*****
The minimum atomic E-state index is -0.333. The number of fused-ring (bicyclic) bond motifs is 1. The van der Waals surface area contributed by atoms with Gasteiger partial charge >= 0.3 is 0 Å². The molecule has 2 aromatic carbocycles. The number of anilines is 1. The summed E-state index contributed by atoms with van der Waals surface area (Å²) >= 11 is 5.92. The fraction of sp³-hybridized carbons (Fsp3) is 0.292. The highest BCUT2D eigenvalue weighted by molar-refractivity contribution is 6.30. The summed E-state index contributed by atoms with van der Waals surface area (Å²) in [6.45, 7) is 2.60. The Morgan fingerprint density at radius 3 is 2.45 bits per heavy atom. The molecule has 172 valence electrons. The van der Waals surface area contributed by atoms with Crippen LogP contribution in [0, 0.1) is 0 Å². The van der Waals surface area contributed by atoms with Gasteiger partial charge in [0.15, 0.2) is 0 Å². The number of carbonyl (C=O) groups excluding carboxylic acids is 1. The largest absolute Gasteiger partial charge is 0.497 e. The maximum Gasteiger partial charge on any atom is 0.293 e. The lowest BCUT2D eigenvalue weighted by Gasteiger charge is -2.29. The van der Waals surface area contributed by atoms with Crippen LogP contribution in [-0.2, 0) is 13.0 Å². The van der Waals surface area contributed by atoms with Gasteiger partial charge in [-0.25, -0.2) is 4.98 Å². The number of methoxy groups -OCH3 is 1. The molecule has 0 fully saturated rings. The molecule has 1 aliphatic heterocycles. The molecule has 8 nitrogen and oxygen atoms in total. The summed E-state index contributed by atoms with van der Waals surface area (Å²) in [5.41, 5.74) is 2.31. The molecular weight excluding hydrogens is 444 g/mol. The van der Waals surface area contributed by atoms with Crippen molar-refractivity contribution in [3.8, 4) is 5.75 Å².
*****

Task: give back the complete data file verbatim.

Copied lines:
The minimum atomic E-state index is -0.333. The number of fused-ring (bicyclic) bond motifs is 1. The van der Waals surface area contributed by atoms with Gasteiger partial charge >= 0.3 is 0 Å². The molecule has 2 aromatic carbocycles. The number of anilines is 1. The summed E-state index contributed by atoms with van der Waals surface area (Å²) >= 11 is 5.92. The fraction of sp³-hybridized carbons (Fsp3) is 0.292. The highest BCUT2D eigenvalue weighted by molar-refractivity contribution is 6.30. The summed E-state index contributed by atoms with van der Waals surface area (Å²) in [6.45, 7) is 2.60. The Morgan fingerprint density at radius 3 is 2.45 bits per heavy atom. The molecule has 172 valence electrons. The van der Waals surface area contributed by atoms with Crippen LogP contribution in [0, 0.1) is 0 Å². The van der Waals surface area contributed by atoms with Gasteiger partial charge in [0.15, 0.2) is 0 Å². The number of carbonyl (C=O) groups excluding carboxylic acids is 1. The largest absolute Gasteiger partial charge is 0.497 e. The maximum Gasteiger partial charge on any atom is 0.293 e. The lowest BCUT2D eigenvalue weighted by Gasteiger charge is -2.29. The van der Waals surface area contributed by atoms with Crippen LogP contribution in [-0.2, 0) is 13.0 Å². The van der Waals surface area contributed by atoms with Gasteiger partial charge in [-0.25, -0.2) is 4.98 Å². The number of methoxy groups -OCH3 is 1. The molecule has 0 fully saturated rings. The molecule has 1 aliphatic heterocycles. The molecule has 8 nitrogen and oxygen atoms in total. The summed E-state index contributed by atoms with van der Waals surface area (Å²) in [5.41, 5.74) is 2.31. The molecular weight excluding hydrogens is 444 g/mol. The van der Waals surface area contributed by atoms with Crippen molar-refractivity contribution in [3.8, 4) is 5.75 Å².